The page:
About the Author: Ambassador-at-Large Melanne Verveer serves as director of the Secretary’s Office of Global Women’s Issues.
Secretary Clinton greeted ten emerging leaders from Iraq, participants in an International Visitor Leadership Program sponsored by the Bureau of Educational and Cultural Affairs.
The Office of Global Women’s Issues joined in an interagency roundtable with the delegation and spoke to them about their work promoting the political, economic, and social empowerment of Iraqi women, and welcomed back Suaad Allami, who came to Washington at the beginning of March to receive an International Women of Courage award from Secretary Clinton.
Ms. Allami happily reported that the Secretary remembered her, but quickly turned serious in discussing her work establishing Women’s Centers in Sadr City, which she called “giving voice to the voiceless.” Without the awards program and other U.S. programs, she said, “I couldn’t be as I am now. I value myself now.” She expressed the hope that the others in her program would experience a similar benefit, so that they could better serve the causes and people they represent.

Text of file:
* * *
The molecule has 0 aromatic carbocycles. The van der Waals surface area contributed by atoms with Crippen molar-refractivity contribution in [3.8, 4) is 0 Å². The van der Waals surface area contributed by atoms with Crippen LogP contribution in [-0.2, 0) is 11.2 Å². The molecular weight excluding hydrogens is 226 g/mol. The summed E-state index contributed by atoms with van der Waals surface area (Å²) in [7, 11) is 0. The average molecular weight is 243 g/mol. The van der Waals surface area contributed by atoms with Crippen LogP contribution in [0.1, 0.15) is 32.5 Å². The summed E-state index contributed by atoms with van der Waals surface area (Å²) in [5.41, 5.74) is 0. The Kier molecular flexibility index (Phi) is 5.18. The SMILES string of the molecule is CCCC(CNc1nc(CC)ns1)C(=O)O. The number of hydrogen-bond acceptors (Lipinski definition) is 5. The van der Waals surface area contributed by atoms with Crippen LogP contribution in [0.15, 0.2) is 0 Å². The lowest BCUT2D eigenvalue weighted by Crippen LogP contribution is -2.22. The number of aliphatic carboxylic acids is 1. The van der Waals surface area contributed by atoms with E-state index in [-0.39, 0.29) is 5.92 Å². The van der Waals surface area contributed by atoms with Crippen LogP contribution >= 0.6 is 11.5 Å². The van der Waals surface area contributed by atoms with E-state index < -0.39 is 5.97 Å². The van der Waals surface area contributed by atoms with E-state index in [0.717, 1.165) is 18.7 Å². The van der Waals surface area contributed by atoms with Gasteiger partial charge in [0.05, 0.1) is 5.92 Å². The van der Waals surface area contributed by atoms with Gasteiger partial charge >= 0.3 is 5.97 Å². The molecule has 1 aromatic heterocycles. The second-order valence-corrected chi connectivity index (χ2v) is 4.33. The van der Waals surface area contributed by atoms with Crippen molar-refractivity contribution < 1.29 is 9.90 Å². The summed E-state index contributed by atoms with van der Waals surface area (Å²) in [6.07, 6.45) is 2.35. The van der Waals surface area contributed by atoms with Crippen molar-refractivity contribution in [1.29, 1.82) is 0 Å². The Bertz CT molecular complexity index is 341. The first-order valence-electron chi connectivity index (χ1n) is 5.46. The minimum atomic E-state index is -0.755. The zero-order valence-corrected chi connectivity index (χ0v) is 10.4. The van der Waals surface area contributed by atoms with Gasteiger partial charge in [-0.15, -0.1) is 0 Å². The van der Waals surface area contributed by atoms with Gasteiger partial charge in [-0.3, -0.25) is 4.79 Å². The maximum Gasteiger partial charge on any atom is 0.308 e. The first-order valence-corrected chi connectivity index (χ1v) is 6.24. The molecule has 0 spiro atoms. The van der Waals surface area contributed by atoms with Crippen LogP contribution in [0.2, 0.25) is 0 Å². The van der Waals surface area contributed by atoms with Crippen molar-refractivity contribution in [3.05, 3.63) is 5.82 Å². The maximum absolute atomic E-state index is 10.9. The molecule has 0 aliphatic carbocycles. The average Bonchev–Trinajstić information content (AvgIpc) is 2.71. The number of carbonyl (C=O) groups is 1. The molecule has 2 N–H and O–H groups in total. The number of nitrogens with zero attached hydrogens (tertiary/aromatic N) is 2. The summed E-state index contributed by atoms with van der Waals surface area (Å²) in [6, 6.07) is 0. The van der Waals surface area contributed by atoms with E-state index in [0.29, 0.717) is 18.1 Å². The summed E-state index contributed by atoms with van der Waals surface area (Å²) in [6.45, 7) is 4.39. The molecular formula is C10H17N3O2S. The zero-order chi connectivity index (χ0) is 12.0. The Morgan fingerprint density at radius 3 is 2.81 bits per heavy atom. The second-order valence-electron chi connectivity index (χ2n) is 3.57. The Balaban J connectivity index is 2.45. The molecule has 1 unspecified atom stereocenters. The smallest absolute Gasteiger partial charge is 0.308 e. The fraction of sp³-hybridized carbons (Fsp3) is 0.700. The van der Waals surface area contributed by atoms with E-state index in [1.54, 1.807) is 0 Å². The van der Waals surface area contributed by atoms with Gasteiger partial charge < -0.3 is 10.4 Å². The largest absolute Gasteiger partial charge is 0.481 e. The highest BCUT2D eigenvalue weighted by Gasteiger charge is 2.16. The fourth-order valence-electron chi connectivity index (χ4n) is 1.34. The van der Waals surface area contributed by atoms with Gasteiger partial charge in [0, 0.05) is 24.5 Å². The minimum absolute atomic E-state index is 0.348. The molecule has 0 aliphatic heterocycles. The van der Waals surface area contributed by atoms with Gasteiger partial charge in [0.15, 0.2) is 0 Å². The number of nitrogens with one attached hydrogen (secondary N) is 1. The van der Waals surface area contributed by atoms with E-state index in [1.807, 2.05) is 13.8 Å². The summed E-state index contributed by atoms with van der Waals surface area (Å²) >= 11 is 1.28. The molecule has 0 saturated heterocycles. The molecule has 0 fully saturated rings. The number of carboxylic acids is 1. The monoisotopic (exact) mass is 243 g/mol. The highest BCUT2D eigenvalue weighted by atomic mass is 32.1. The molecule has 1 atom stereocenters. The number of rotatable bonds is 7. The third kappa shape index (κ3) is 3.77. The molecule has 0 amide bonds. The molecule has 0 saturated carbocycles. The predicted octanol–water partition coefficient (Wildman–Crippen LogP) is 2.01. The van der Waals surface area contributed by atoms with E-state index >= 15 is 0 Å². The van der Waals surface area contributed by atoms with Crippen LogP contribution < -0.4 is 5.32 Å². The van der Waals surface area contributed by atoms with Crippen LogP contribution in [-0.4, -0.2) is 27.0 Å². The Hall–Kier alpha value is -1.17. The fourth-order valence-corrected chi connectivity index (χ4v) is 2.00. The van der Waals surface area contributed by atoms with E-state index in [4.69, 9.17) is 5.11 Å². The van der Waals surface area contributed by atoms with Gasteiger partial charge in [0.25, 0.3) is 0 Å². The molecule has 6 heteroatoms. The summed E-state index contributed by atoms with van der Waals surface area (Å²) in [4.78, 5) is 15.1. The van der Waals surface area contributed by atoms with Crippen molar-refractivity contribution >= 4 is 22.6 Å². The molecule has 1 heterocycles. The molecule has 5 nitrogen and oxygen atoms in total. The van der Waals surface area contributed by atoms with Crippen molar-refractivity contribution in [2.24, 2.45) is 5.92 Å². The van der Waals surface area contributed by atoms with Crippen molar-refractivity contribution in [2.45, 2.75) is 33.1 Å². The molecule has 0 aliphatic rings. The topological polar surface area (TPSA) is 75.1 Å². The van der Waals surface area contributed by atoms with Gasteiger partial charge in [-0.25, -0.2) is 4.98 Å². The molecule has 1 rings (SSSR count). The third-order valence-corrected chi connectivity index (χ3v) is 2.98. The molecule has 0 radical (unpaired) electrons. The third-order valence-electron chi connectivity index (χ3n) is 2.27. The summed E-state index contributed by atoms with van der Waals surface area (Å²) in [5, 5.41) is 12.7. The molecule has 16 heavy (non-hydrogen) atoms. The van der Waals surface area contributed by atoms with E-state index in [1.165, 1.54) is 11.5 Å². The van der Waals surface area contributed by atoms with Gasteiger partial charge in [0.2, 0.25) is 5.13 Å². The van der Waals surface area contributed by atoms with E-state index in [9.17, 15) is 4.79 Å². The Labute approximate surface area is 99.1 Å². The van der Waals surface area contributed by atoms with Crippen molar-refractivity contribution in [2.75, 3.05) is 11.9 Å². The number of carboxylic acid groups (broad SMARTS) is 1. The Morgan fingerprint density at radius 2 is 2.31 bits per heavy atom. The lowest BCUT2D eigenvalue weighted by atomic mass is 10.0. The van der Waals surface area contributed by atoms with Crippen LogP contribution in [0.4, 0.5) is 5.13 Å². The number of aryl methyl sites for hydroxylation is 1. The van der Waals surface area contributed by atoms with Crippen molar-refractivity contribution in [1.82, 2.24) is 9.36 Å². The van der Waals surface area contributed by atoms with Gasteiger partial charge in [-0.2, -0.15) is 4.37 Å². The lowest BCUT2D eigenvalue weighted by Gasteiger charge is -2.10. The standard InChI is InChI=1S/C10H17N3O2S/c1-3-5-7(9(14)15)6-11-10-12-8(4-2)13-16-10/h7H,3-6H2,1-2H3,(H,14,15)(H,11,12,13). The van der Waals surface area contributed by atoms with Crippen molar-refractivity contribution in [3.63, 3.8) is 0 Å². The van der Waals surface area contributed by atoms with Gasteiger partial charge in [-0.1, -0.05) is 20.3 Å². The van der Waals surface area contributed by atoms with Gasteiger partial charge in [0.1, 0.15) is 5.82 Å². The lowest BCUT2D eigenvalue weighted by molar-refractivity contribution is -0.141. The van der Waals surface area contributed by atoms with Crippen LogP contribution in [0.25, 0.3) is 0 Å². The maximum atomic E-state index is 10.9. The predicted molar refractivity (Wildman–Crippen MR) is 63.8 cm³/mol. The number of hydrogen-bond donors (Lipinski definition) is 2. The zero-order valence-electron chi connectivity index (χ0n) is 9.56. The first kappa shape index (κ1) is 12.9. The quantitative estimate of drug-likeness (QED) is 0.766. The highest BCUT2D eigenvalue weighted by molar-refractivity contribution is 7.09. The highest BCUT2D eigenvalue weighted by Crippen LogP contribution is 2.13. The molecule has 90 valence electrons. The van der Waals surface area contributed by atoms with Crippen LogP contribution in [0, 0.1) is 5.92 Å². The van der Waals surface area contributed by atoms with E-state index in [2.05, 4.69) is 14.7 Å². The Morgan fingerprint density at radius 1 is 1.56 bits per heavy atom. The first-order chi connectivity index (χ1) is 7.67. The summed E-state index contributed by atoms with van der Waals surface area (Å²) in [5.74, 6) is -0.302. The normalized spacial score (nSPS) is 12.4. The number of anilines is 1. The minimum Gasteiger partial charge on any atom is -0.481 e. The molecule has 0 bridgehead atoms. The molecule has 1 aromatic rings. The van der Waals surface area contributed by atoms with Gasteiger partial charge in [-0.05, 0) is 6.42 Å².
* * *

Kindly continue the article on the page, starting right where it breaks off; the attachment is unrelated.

From Washington, this group of parliamentarians, government officials, journalists, and NGO leaders travels to New York and New Jersey, where they will have a seminar with faculty from the Center for American Women and Politics at the Eagleton Institute of Politics at Rutgers University. From there, they travel to California and then Texas, for meetings on state politics, elections, boosting volunteerism, and fostering leadership in girls and young women.
Many members of the group are visiting the United States for the first time. While they look forward to experiencing a diverse cross-section of American culture as part of their program, all are single-minded about their goals. “This is a golden opportunity,” one participant, a government official, said, adding that she tries to stress the need for concrete support for projects in Iraq in all her meetings.